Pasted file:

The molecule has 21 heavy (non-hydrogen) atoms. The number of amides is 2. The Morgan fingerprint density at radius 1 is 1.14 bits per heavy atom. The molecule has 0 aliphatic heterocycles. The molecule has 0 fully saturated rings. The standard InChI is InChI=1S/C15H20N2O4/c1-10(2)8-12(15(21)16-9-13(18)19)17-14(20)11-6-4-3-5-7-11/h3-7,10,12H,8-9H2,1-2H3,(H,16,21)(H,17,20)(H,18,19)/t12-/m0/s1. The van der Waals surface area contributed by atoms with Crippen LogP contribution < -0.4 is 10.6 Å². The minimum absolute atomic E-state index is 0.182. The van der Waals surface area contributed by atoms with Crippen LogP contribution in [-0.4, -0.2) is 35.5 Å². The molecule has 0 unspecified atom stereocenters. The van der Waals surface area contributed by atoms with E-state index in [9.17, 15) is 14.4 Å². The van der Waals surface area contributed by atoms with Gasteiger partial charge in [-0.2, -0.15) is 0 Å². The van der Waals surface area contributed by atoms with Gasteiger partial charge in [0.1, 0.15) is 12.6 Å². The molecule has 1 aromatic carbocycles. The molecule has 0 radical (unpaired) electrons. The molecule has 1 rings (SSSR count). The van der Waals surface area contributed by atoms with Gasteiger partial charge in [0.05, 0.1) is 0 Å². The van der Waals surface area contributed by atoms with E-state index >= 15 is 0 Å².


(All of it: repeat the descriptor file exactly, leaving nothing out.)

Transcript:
The molecule has 21 heavy (non-hydrogen) atoms. The number of amides is 2. The Morgan fingerprint density at radius 1 is 1.14 bits per heavy atom. The molecule has 0 aliphatic heterocycles. The molecule has 0 fully saturated rings. The standard InChI is InChI=1S/C15H20N2O4/c1-10(2)8-12(15(21)16-9-13(18)19)17-14(20)11-6-4-3-5-7-11/h3-7,10,12H,8-9H2,1-2H3,(H,16,21)(H,17,20)(H,18,19)/t12-/m0/s1. The van der Waals surface area contributed by atoms with Crippen LogP contribution < -0.4 is 10.6 Å². The minimum absolute atomic E-state index is 0.182. The van der Waals surface area contributed by atoms with Crippen LogP contribution in [-0.4, -0.2) is 35.5 Å². The molecule has 0 unspecified atom stereocenters. The van der Waals surface area contributed by atoms with E-state index in [9.17, 15) is 14.4 Å². The van der Waals surface area contributed by atoms with Gasteiger partial charge in [-0.2, -0.15) is 0 Å². The van der Waals surface area contributed by atoms with Gasteiger partial charge in [0.1, 0.15) is 12.6 Å². The molecule has 1 aromatic carbocycles. The molecule has 0 radical (unpaired) electrons. The molecule has 1 rings (SSSR count). The van der Waals surface area contributed by atoms with Gasteiger partial charge in [0.05, 0.1) is 0 Å². The van der Waals surface area contributed by atoms with E-state index >= 15 is 0 Å².